Sharp-eyed Penny Sleuth readers might have noticed that I often put a certain word in quotation marks. That word is ‘expert’. Not everyone appreciates sarcasm, so let me explain.
In the early 1960s, President Kennedy approved a disastrous attempt to overthrow Fidel Castro. The subsequent Bay of Pigs invasion of Cuba was a fiasco.
It prompted Kennedy to ask how he could have been so foolish as to trust what “the experts” told him. The experts in this case being his generals and military planners in The Pentagon.
You see, we are pre-disposed to trust ‘experts’, even if we are the president of the US and the experts’ advice conflicts with our own judgement.
I’m not sure why this is the case. It might be because we seek reassurance. Or maybe we are uncomfortable taking responsibility on our own – especially if the stakes are high.
We can all too easily be swayed by an articulate or passionate argument. And if the speaker has the veneer of an expert, then it seals the deal. We’ll do what he says.
But that doesn’t mean we should.
My time as a ‘Japanese expert’
I speak with authority here – because I’ve been described as an ‘expert’ a few times myself! But I would certainly never regard myself as one. I know quite a bit about investment, but I have made a virtue out of having a broad knowledge rather than focusing on a specific sector or specialism.
The funniest example of this was after a client meeting. I had been waffling on about the investment world in general and Japanese equities in particular, which was an asset class in focus at the time.
My colleague received some flattering feedback from the client afterwards about how well the meeting went, and how much they appreciated him bringing along his “Japanese expert”.
There was a moment’s pause until he realised they meant me – the chap who ran the UK portfolio, but who could also spin a convincing yarn about the rest of the world if the situation demanded it! For a while, I was known in the office as ‘the Japanese expert’.
In fact, as a fund manager, you frequently become a temporary ‘expert’ in a subject purely because it’s topical and important at the time.
In recent years, it’s been quantitative easing, sub-prime debt, credit derivatives and the euro.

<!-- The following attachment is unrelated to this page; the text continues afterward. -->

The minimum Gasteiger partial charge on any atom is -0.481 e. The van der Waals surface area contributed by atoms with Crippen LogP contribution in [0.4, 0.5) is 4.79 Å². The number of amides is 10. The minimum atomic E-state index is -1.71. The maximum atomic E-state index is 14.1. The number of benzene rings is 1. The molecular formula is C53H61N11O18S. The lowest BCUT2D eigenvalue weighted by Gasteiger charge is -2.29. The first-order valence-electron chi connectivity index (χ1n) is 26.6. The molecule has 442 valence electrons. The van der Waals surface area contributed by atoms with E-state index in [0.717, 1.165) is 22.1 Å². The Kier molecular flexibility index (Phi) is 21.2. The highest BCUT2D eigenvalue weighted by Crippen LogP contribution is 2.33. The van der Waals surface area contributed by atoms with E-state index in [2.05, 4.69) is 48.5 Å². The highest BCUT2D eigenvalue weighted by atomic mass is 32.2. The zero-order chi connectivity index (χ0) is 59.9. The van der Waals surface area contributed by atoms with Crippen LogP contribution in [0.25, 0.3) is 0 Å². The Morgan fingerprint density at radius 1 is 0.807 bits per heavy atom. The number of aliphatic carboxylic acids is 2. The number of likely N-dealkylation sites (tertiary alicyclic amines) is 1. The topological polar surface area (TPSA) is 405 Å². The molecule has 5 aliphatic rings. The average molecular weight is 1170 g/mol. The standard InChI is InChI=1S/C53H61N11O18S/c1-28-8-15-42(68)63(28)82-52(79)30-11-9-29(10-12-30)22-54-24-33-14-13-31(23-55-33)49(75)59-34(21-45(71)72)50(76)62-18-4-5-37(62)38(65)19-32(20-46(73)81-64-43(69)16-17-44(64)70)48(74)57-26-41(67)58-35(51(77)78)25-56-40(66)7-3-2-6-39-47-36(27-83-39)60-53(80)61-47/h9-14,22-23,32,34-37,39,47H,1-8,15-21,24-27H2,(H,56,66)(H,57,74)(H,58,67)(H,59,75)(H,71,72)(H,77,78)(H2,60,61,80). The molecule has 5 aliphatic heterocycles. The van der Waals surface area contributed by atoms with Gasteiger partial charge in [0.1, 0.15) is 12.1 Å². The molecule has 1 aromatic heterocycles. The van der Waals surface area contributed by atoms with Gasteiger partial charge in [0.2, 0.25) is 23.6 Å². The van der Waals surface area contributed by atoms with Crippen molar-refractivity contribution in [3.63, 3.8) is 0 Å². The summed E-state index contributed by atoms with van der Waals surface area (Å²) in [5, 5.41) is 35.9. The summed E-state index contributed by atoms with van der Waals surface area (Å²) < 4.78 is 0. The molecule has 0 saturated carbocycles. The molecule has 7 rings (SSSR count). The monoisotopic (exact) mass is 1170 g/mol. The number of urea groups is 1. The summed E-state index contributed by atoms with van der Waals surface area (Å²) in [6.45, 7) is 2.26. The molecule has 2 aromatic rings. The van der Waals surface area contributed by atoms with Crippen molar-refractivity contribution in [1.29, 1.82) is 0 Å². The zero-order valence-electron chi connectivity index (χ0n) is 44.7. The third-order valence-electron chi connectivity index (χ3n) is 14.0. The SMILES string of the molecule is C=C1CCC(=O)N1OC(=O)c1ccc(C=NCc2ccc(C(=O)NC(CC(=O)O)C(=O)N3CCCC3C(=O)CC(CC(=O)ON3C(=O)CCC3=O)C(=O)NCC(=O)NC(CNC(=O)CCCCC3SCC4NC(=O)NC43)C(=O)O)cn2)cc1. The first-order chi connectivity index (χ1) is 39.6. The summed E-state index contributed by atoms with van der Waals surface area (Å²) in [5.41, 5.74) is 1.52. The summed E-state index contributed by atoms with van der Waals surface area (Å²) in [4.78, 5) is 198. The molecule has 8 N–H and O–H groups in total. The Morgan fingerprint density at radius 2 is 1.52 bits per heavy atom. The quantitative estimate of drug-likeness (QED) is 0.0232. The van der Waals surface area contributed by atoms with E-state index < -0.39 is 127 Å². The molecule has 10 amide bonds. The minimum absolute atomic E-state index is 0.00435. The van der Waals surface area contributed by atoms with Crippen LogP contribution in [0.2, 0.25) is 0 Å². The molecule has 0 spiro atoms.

This is one of the intellectual pleasures of the job. You are forced to understand something well enough to form a view that can be expressed in your portfolio.
For example, if Scotland votes ‘Yes’ next month, we’ll all have to become experts in contract law, currency arrangements and everything else that flows from independence.
Listening to the pro-euro ‘experts’ would have led to disaster
Now, I will accept that there are some narrow fields where we do really find ‘experts’. They tend to be scientific in nature. That’s because their expert knowledge can be tested and proved. Anything less than that and my inclination is to be a sceptic when confronted with an expert.
It might be well-informed opinion we’re being offered (like the president’s Cuban experts) – but it’s still only an opinion.
My favourite example of this from the investment and business world was the debate over whether the UK should join the euro.
The pro-euro lobby had lined up plenty of establishment figures such as the head of Unilever, to argue passionately that we should join. All these experts scared us with the number of jobs that would be lost if we stayed out. Foreign companies would avoid the UK like the plague if it was daft enough to keep the pound.
And as for the City of London – forget it! All those jobs and invisible exports would be shipped off to Frankfurt, which would take over as the new international financial centre.
Well, we didn’t join the euro, despite all those experts from the business world. And it’s not controversial to say that it would have been an unmitigated disaster if we’d listened to them.
As it was, the opposite happened. The City went from strength to strength. More foreign companies invested in the UK than elsewhere in Europe. And our employment performance has been much better than our competitors in Euroland have achieved.
Use your own judgement
So, don’t listen to the ‘experts’! Have faith in your own judgement and common sense.
Thanks to the internet, we each have a treasure trove of facts and information at our fingertips. We can get informed very easily and quickly.
This has never been more the case in investment. There is so much information that the main expertise we need to have is learning how to sift it and select the important bits.
So, by all means, listen to what others have to say and weigh their arguments. But please don’t follow someone just because they’re described as an ‘expert’ – they make mistakes too.